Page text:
Dear Etsy. It’s nothing personal, it’s just business …
Here’s the deal. Etsy is great. Everyone loves Etsy. Artists love Etsy. Engaged couples love Etsy. My mom loves Etsy. Your mom probably loves Etsy.
And I’m not gonna lie. I kinda love Etsy, too. I really enjoy the ability to shop on Etsy. As a husband, a son, an uncle, a friend, a pet owner . . . and someone with lots of blank wall space . . . Etsy’s got a lot of cool stuff!
But as a lawyer who works with creative business owners, I’ve got some major beef with Etsy.
Etsy is a playground with its own class of bullies.
About a month ago, I started a Facebook group called Friends of Indie Law for creative entrepreneurs to ask legal questions and start discussions around the legal pain points in their businesses. I don’t give legal advice in the group, but I do tell the group what the law is and build discussions around common topics. (The group has grown quite a bit in just a few weeks, and I’m loving the sense of community that the members are building. Click here if you’d like to join!).
Lots of the members in that Facebook group—and many of my clients—are handmade sellers who have their own Etsy stores.
If I’ve learned one thing from talking with all of these handmade sellers, it’s this—they are sick and tired of dealing with bullies on Etsy.
Here’s what I mean. There are Etsy bullies out there misusing trademark and copyright laws to undercut the competition.
Time for a quick legal lesson.
If you’re a creative—whether a handmade artist or not—your creativity is your greatest asset. Legally speaking, that means you should care a lot about your “intellectual property,” or the legal rights relating to your creations.The main two areas of intellectual property law are trademarks and copyrights.
You have trademark protections for branding purposes (like your business name, logo, slogan, and product line names). The point of our trademark laws is to prevent customer confusion in the marketplace. Think about it: if there weren’t trademark laws in place to prevent another computer company from using the name Apple, people would be really confused!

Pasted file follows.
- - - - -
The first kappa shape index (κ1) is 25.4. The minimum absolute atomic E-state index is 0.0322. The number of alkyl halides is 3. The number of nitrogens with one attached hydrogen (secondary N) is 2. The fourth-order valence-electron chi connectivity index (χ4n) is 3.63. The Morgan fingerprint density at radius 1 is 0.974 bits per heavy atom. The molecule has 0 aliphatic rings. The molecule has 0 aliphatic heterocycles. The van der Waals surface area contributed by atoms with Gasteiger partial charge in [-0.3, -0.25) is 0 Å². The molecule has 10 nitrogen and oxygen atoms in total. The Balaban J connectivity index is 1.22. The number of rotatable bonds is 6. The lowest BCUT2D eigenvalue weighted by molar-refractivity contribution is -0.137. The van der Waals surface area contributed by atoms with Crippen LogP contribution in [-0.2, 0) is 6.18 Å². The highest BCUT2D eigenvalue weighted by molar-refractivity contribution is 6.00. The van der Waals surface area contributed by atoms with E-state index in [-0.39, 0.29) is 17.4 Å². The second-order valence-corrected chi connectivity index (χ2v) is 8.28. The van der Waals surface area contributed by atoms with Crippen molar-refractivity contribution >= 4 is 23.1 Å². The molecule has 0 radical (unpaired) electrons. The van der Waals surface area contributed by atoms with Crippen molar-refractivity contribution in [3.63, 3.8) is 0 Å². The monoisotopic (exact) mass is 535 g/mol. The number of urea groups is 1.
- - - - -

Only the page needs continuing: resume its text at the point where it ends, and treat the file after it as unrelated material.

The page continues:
You have copyright protections for non-branding things that you’ve created as a form of artistic expression (like a design you put on a shirt song lyrics, photographs, or even the language on your website). The point of copyright laws is to prevent other people from stealing and profiting from your work that you put a lot of thought and time into. Whether it’s a blog post or a photograph, you’ve created something that is unique, and people shouldn’t be allowed to benefit from plagiarism.
Following so far? Good.
So, trademarks and copyrights are great, and they serve specific purposes. But here’s the thing. NEITHER of them exist to protect clever sayings or common phrases. NEITHER of them should be used as a way of saying, “Hey, I’m digging this cool phrase. I don’t want it to be a business name or slogan or anything—I just want to put it on one or two of my items. I’ll claim ownership of it so that no one else can use it! Let’s trademark it!”
That’s not how it works. That’s not how any of this works.
But that’s exactly what some Etsy bullies are doing. And handmade sellers are suffering because of it.
Etsy’s policies allow for this kind of bullying to happen.
Etsy has its own policy for handling disputes over intellectual property infringement. I wrote about it here. The gist of it is that Etsy is following a set of laws—that other online platforms follow as well—that allows them to play a neutral third party without having to police these accusations or get sucked into a possible lawsuit. Etsy communicates the infringement notice to the accused infringer, who can respond with a counter-notice saying there’s no infringement. Once that happens, Etsy says, “Okay, I’ve done everything I can do here without getting involved. If you two want to continue fighting, then take it to court.”
But there’s more. If your store gets accused of infringement enough times (there’s no set number here), then Etsy might shut down your entire store. The thinking here is: if enough people are complaining about you, then you must be doing something wrong.
Sounds fair enough.
Until bullies start sending false copyright infringement notices and using “trademark trolling” to shut down any stores selling items with that word or phrase on it.
And here’s why this sucks. As a creative, you should always ask, “Will this item or idea violate someone else’s intellectual property rights?” You never want to infringe on someone else’s rights. (And if the rights holder has a lot of money, you definitely want to shy away from that. Translation: don’t put Disney characters on your stuff!)